(the PUBLIC KEY!!! Never give out your PRIVATE key to anyone!!) to
     the submission email address listed above. Please do NOT send the
     key as an attachment or in any other format but ASCII ARMORED
     TEXT! You could cut and paste the ascii armored PGP key into the
     email body if necessary!

- write down (print out) your own public key's fingerprint and the Key ID.

     Under UNIX, you can obtain the key ID and fingerprint using these

           UNIX PGP 2.6*              $pgp -kvc <your PGP userid>

           UNIX PGP 5.*               $ pgpk -ll <your PGP userid>

           Win95 or other GUI
           implementation             Check the Key Properties (in PGPkeys)

     Here is an example of a PGP key ID and fingerprint extracted under
     UNIX (PGP 5.0i):

     Note: This also lists the signatures on this key, but we need only
     the first few lines (green colored):

     $ pgpk -ll mathias
     Type Bits KeyID Created Expires Algorithm Use
     sec+ 768 0x25E082BD 1995-11-15 ---------- RSA Sign & Encrypt
     f16 Fingerprint16 = 1A 8B FC D4 93 F1 9A FC BD 98 A3 1A 0E 73 01 65
     uid Mathias Koerber <mathias@koerber.org>
     SIG 0x25E082BD 1996-08-22 Mathias Koerber <mathias@koerber.org>
     uid Mathias Koerber <mathias@staff.singnet.com.sg>
     sig 0x101E3A11 1998-02-23 Alfonso B. Carandang <abc@epic.net>
     SIG 0x25E082BD 1996-06-09 Mathias Koerber <mathias@koerber.org>
     uid mathias@singapura.singnet.com.sg
     SIG 0x25E082BD 1995-11-17 Mathias Koerber <mathias@koerber.org>
     uid Mathias Koerber <Mathias_Koerber@pobox.org.sg>
     SIG 0x25E082BD 1995-11-16 Mathias Koerber <mathias@koerber.org>
     uid Mathias Koerber <mathias@singnet.com.sg>
     sig 0x3022C951 1995-12-18 William Allen Simpson
     sig? 0x0DBF906D 1996-03-09 (Unknown signator, can't be checked)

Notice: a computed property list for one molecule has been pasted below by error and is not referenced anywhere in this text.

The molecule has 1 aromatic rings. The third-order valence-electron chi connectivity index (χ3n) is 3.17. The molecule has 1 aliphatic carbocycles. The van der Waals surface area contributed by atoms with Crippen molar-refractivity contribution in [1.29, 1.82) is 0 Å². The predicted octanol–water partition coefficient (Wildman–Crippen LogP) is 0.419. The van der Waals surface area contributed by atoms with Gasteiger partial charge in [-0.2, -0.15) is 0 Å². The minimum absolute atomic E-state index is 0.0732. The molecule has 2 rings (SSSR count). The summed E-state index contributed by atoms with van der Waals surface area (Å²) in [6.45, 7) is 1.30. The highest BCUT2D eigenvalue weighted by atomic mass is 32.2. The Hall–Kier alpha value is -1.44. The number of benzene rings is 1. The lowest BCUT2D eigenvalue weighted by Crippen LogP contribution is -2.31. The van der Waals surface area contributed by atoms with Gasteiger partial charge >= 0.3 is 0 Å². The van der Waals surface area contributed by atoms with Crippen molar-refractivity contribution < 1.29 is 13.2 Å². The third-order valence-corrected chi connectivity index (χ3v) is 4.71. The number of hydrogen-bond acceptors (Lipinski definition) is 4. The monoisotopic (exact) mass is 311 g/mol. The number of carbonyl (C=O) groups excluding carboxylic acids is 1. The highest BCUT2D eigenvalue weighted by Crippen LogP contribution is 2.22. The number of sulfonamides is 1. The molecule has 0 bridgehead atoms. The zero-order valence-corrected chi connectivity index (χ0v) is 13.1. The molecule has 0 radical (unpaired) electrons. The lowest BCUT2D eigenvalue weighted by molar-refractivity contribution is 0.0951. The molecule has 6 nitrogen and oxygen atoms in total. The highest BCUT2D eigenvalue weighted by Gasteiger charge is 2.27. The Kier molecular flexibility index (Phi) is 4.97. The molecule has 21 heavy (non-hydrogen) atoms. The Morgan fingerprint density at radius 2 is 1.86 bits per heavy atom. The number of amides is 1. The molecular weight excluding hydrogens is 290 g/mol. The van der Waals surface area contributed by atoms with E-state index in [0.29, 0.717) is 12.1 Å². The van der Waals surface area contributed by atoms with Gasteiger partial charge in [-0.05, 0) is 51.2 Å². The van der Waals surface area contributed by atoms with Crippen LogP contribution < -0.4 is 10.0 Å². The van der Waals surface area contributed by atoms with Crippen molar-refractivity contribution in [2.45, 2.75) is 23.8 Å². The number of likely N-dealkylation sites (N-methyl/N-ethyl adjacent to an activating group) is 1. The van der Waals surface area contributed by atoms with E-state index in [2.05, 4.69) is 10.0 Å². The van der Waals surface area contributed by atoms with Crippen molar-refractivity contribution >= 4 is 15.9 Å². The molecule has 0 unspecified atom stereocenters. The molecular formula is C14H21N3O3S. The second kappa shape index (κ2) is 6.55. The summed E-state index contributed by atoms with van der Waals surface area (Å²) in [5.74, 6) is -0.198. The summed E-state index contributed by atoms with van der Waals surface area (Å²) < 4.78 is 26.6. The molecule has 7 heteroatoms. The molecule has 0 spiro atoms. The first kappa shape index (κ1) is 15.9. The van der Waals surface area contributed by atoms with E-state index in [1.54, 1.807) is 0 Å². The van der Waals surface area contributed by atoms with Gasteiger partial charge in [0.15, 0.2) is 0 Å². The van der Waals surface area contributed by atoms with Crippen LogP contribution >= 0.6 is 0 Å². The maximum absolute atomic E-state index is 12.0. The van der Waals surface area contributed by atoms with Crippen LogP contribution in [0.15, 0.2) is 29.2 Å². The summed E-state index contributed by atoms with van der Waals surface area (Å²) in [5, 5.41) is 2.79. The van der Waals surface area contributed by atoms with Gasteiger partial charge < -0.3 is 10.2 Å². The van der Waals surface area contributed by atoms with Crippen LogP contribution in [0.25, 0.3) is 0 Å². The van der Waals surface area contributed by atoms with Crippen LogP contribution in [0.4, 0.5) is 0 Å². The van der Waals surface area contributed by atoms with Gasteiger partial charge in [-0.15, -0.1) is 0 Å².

sig? 0x579532CD 1995-12-08 (Unknown signator, can't be checked)
     sig? 0x7B7AE5E1 1995-12-18 (Unknown signator, can't be checked)
     sig 0x76875905 1995-12-10 Angelos D. Keromytis <kermit@forthnet.gr>
     sig 0x466B4289 1995-12-07 Theodore Ts'o [SIGNATURE] <tytso@mit.edu>
     SIG 0x25E082BD 1995-11-15 Mathias Koerber <mathias@koerber.org>
     uid Mathias Koerber <mathias@singnet.com.sg>
     SIG 0x25E082BD 1995-11-15 Mathias Koerber <mathias@koerber.org>

3. At APRICOT, before the PGP keysigning Party

     - periodically check the noticeboard, where the list of keys
     submitted for the PGP keysigning party will be posted. Your key
     must be submitted by the deadline to be called during the
     keysigning party and included in the official APRICOT PGP keyring.
     If you submitted your key, and it does not appear on the list,
     please submit it again before the deadline!

4. At the PGP Keysigning Party itself

     - Bring along proper PHOTO identification

          For other participants to sign your PGP key (which is
          the whole aim of this event), they must be able to
          verify that the key belongs to you and that you really
          are who you claim to be.